Twenty-two million people in the U.S. live in manufactured homes, according to a 2018 report from the Manufactured Housing Institute (MHI). These dwellings represent 10% of new single-family construction starts and are an important lifeline to affordable housing, as they have an average sales price of $70,600 and are purchased by borrowers with a median household income of $30,000. On average, these homes cost $49 per square foot, less than half as much as a traditional site-built home, MHI reported.
These facts alone highlight the need for mortgage originators to be connected to financing programs for manufactured housing. The shortfall in new-home construction continues to put pressure on existing-home prices, which reached a nationwide median figure of $259,300 in 2018, according to a 2019 report from the Joint Center for Housing Studies of Harvard University. That’s an increase of about $82,000 over a seven-year period.
The Harvard report also noted that new construction is struggling to keep pace with the number of new household formations, due to labor shortages, zoning constraints and rising land costs. Residential land values climbed in 80% of U.S. counties from 2012 to 2018, with the sharpest increases in Western states like Arizona, California, Nevada, Oregon and Washington.
These factors make manufactured and modular homes increasingly important options for a large segment of potential homebuyers. These homes cost less because they are built in a climate-controlled factory with efficient assembly and stable labor costs. The homebuilder of the future is likely to purchase modules from a factory.
The government-sponsored enterprises (GSEs) Fannie Mae and Freddie Mac offer mortgages for single-family manufactured homes, as long as they are classified as real property. This means the borrower must own the home and the underlying land, unless the home is located in a GSE-approved manufactured-housing community, planned unit development, co-op or condominium project. In general, the GSEs require these homes to be at least 12 feet wide and a minimum of 600 square feet, along with being affixed to a permanent foundation and connected to utilities.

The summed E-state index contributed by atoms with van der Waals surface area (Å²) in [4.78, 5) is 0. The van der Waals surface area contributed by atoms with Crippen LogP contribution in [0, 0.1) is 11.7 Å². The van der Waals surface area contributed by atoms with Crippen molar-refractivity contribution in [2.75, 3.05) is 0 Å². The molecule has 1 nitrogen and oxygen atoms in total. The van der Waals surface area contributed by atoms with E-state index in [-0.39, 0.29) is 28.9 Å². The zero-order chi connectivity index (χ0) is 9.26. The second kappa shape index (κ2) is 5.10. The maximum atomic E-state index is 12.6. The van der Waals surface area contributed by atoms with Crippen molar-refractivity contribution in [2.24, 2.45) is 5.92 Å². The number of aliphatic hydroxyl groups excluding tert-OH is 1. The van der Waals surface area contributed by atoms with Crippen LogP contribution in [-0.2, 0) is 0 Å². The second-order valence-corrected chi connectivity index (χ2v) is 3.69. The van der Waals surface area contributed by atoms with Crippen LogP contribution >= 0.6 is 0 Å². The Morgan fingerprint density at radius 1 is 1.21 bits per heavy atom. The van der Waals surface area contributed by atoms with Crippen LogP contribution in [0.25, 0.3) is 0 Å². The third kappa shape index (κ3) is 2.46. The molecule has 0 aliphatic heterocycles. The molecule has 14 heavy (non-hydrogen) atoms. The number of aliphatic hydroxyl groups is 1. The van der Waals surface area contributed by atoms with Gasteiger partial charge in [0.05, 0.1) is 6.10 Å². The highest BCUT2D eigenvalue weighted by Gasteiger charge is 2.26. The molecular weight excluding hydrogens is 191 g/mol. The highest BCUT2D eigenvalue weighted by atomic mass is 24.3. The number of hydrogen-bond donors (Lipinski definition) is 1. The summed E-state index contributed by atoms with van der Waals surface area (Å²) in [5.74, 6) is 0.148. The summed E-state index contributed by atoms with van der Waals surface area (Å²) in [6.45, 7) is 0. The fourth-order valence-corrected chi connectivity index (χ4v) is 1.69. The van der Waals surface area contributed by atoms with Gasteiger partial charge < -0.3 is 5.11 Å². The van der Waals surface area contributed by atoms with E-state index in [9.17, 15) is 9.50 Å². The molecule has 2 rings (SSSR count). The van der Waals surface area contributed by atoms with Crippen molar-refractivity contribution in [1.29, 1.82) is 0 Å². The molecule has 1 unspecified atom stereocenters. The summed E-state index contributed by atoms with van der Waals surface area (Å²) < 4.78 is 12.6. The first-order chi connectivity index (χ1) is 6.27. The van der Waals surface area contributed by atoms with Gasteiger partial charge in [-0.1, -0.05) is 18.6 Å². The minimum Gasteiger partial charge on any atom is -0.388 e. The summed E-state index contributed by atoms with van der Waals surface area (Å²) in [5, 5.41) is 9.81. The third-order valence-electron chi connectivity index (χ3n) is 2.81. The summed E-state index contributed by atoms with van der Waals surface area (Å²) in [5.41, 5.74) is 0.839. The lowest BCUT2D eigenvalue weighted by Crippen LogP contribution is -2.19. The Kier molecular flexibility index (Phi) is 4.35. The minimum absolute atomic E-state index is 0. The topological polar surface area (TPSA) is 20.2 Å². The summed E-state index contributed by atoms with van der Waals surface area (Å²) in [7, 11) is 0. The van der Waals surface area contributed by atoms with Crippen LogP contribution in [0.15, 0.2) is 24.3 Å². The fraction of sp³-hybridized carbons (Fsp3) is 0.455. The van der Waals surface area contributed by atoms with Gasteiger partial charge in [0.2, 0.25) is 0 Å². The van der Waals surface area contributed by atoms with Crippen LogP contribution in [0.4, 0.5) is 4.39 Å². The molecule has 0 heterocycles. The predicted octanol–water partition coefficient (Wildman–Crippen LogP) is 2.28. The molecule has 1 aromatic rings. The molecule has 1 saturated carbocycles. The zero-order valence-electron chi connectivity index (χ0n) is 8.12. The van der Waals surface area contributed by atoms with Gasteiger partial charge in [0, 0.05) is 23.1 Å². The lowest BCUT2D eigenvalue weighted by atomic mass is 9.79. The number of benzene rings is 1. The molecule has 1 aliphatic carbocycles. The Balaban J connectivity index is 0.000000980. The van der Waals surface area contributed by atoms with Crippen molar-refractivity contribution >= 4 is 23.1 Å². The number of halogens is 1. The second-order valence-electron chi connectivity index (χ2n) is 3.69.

Fannie Mae’s MH Advantage program is available for manufactured homes with traditional home features, such as a pitched roof, porch, garage or drywall. The MH Advantage mortgage may be combined with a HomeReady mortgage, allowing for a downpayment as low as 3% that can be funded by gifts or grants. Freddie Mac offers purchase loans on manufactured homes through their Home Possible and CHOICEHome programs.
Lenders approved by the Federal Housing Administration (FHA) may originate loans to borrowers who are purchasing or refinancing a manufactured home and/or lot. FHA’s maximum mortgage amount is $92,904 for a combination home-and-land purchase, $69,678 for the home only and $23,226 for the land only.
FHA borrowers are not required to purchase or own the land, which can be a leased lot within a manufactured-housing community or mobile-home park. The U.S. Department of Housing and Urban Development (HUD) requires the community (or lessor) to provide the buyer with an initial lease term of at least three years and the homeowner must be given 180 days written notice if the lease is to be ended. Manufactured homes must comply with HUD’s Model Manufactured Home Installation Standards, as well as applicable state and local requirements governing the installation and construction of the home’s foundation.
The U.S. Department of Agriculture (USDA) offers no-downpayment mortgages on manufactured homes of at least 400 square feet. The home must have been built within the past 12 months, with the exception of homes built in 2006 or later in states that are participating in a pilot program. USDA-backed homes must be taxed as real estate and have an economic life of at least 30 years. Additionally, loans through the U.S. Department of Veterans Affairs (VA) are available for manufactured homes built on a permanent foundation. VA loan terms range from 20 to 25 years, depending upon the size of the unit (single or double wide).